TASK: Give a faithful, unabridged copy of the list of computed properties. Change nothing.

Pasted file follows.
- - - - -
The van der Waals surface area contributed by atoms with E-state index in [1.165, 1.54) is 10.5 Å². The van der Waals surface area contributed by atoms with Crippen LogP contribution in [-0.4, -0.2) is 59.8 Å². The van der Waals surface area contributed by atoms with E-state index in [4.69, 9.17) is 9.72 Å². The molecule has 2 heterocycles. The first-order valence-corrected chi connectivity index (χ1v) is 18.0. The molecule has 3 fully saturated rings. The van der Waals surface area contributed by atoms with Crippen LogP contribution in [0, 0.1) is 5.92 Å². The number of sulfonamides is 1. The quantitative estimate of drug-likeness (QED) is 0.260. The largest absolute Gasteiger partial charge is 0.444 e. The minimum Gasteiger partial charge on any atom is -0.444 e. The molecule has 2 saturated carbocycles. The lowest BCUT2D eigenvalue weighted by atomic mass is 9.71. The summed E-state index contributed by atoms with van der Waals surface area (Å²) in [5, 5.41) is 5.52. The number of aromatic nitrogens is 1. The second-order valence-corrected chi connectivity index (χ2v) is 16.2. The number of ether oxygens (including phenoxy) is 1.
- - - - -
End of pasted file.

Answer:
The van der Waals surface area contributed by atoms with E-state index in [1.165, 1.54) is 10.5 Å². The van der Waals surface area contributed by atoms with Crippen LogP contribution in [-0.4, -0.2) is 59.8 Å². The van der Waals surface area contributed by atoms with E-state index in [4.69, 9.17) is 9.72 Å². The molecule has 2 heterocycles. The first-order valence-corrected chi connectivity index (χ1v) is 18.0. The molecule has 3 fully saturated rings. The van der Waals surface area contributed by atoms with Crippen LogP contribution in [0, 0.1) is 5.92 Å². The number of sulfonamides is 1. The quantitative estimate of drug-likeness (QED) is 0.260. The largest absolute Gasteiger partial charge is 0.444 e. The minimum Gasteiger partial charge on any atom is -0.444 e. The molecule has 2 saturated carbocycles. The lowest BCUT2D eigenvalue weighted by atomic mass is 9.71. The summed E-state index contributed by atoms with van der Waals surface area (Å²) in [5, 5.41) is 5.52. The number of aromatic nitrogens is 1. The second-order valence-corrected chi connectivity index (χ2v) is 16.2. The number of ether oxygens (including phenoxy) is 1.